Trump's 11th Hour Mea Culpa Rally in North Carolina May Be Too Little, Too Late

Trump's 11th Hour Mea Culpa Rally in North Carolina May Be Too Little, Too Late

North Carolina is in play, and that’s all Donald Trump’s fault.

POLITICO is reporting today on Trump’s failure to connect with Tarheel voters with only several months left until the general election.

On the floor of the Republican National Convention last month, an anguished attendee cornered Alabama Sen. Jeff Sessions with an urgent message.

“We need help in North Carolina,” the attendee told Sessions, a top Donald Trump ally. “We can get no information about anything. We don’t know who to go to. … We’ve got to get some boots on the ground, we really do. We have nothing.”

Now, 80 days before the election, Trump’s team is trying to regain a foothold in this must-win state, but the Republican nominee’s challenge here is only growing.

Interviews with more than a dozen North Carolina operatives and lawmakers reveal that Trump has failed to consolidate the Republican base in North Carolina. Worse, according to these sources, he is particularly driving away female and independent voters who are crucial in Republican-leaning suburbs, such as Apex, outside of Raleigh.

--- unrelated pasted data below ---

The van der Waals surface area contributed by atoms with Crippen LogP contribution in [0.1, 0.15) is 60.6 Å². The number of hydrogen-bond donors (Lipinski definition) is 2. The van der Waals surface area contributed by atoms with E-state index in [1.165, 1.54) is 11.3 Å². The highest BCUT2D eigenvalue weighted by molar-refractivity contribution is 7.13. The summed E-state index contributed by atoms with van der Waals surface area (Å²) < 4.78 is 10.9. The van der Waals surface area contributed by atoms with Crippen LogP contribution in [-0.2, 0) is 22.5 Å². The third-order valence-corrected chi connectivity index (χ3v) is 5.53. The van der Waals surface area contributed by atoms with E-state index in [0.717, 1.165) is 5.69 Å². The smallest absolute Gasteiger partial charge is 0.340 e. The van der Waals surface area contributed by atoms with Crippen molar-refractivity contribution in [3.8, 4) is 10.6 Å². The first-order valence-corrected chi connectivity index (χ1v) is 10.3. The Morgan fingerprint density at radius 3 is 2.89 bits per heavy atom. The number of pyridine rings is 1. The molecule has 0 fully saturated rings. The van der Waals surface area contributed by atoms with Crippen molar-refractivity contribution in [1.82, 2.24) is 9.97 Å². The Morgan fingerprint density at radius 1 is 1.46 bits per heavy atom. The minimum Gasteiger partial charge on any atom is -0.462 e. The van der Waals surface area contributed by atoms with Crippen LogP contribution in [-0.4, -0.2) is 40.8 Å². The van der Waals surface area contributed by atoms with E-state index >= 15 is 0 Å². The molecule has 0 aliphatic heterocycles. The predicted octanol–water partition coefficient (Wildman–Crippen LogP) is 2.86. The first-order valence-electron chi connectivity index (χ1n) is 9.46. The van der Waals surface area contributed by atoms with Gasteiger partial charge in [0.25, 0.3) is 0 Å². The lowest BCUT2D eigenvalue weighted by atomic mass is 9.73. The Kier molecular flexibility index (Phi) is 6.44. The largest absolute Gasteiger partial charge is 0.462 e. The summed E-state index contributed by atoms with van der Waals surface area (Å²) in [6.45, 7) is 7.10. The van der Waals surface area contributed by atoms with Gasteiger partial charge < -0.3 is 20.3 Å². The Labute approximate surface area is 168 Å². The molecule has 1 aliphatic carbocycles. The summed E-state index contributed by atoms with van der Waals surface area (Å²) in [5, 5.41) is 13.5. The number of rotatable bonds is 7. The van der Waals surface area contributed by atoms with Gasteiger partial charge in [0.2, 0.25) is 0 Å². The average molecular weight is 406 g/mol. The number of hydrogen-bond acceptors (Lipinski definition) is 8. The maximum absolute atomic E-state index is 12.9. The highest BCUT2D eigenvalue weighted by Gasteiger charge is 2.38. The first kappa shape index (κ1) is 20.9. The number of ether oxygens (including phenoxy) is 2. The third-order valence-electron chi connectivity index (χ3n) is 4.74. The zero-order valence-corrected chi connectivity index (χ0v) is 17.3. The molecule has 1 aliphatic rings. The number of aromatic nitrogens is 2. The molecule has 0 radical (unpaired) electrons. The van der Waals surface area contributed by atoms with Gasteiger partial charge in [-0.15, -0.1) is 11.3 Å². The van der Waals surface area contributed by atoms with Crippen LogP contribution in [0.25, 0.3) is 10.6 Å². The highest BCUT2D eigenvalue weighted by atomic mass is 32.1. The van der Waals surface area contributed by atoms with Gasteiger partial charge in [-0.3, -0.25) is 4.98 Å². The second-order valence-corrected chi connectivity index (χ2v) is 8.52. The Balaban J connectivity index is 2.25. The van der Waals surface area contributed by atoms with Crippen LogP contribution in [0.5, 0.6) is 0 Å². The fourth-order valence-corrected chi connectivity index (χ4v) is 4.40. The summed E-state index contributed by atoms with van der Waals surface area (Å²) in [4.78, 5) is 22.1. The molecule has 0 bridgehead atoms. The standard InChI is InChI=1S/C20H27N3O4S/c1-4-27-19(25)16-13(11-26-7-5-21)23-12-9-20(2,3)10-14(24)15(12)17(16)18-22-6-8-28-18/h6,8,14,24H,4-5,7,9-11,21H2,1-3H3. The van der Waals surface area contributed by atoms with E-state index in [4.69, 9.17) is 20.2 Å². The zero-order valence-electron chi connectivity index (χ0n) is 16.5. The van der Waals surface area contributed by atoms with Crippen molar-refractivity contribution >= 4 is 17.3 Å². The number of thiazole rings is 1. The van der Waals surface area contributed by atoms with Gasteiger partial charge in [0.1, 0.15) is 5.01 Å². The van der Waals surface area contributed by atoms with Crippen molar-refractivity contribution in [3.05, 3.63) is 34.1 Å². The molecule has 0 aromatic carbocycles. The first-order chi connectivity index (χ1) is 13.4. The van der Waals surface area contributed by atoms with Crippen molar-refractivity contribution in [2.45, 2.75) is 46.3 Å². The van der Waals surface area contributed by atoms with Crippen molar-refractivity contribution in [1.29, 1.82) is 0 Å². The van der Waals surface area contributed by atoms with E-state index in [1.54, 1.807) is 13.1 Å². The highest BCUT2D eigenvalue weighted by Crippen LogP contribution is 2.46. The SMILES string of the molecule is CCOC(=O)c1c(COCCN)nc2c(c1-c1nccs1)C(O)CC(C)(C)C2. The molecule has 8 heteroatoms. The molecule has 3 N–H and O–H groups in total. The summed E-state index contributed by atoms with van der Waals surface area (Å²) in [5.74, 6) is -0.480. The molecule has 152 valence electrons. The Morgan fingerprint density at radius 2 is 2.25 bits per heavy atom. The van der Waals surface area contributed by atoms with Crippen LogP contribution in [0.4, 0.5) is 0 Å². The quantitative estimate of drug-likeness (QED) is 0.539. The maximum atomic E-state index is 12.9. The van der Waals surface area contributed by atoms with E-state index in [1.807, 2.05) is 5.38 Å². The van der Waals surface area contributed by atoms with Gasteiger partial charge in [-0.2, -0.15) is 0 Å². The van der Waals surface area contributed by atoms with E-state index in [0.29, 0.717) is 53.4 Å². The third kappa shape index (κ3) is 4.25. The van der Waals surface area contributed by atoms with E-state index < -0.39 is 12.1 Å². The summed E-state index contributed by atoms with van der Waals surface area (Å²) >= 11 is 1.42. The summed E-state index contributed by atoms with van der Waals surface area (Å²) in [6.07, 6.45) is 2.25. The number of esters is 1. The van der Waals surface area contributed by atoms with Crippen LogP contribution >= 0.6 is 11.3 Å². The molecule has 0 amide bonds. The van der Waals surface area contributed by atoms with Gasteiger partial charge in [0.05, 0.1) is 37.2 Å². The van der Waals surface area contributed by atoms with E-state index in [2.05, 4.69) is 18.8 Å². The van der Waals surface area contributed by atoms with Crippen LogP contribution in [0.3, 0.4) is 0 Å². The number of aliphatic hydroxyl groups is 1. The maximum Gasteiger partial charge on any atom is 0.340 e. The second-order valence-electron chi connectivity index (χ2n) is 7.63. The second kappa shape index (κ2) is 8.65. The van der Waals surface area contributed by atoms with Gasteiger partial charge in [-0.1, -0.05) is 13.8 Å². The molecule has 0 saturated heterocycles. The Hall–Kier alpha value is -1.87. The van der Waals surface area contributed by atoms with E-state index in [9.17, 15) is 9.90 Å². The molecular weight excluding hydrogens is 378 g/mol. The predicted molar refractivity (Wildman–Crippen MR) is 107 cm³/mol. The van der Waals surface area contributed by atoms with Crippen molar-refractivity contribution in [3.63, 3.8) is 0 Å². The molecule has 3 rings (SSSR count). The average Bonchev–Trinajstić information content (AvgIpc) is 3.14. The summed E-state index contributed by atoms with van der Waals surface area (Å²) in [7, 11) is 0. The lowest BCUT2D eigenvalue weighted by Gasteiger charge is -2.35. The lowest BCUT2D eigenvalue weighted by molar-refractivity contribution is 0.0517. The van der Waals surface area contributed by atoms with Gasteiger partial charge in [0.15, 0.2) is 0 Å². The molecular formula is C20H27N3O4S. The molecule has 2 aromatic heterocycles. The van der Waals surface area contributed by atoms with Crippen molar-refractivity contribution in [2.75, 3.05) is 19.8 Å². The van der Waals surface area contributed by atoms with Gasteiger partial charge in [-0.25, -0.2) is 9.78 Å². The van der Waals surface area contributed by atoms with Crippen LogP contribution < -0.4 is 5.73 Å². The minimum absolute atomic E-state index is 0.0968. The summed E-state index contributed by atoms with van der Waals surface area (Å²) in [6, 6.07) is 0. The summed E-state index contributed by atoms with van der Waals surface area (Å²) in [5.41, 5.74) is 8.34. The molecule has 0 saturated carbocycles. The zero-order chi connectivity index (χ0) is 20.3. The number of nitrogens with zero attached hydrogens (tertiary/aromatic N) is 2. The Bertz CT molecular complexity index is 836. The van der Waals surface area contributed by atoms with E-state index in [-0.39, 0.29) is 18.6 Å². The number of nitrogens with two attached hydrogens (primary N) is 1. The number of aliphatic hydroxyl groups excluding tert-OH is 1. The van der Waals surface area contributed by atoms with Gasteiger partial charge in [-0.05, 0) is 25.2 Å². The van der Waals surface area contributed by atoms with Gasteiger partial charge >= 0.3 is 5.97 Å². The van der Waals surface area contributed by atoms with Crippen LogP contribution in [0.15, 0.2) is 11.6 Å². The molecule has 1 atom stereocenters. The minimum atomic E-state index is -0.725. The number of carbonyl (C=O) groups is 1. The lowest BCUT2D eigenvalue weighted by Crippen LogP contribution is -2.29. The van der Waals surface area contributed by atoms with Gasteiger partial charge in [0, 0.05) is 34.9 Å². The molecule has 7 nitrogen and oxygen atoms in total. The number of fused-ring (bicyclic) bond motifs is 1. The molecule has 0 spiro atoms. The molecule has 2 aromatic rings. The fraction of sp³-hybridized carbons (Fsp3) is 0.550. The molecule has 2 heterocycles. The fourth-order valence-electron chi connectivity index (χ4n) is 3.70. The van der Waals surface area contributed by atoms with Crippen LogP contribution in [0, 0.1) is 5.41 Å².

While Hillary Clinton is working a professional ground game in the state, flooding the airwaves with ads, and playing the game to win, Trump’s mea culpa rally on Thursday may have been too little, too late.

At this point, said veteran Republican strategist Carter Wrenn, Trump’s best hope for winning North Carolina rests on the possibility of some major game-changing external event, rather than on his campaign’s ability to produce a win. That’s a risky dynamic for Trump, whose road to the White House would almost certainly have to run through North Carolina, given his underwater polling in other key battleground states.

Asked what Trump’s path to victory in North Carolina looks like, Wrenn responded, “I’m not sure I know.”

Major game-changing event.

So what the Trump team is looking for in North Carolina is something along the lines of a new revelation in Hillary Clinton’s many scandals, Trump to suddenly become a strong candidate, in both policy and temperament, or the Sweet Meteor of Death to finally make its appearance.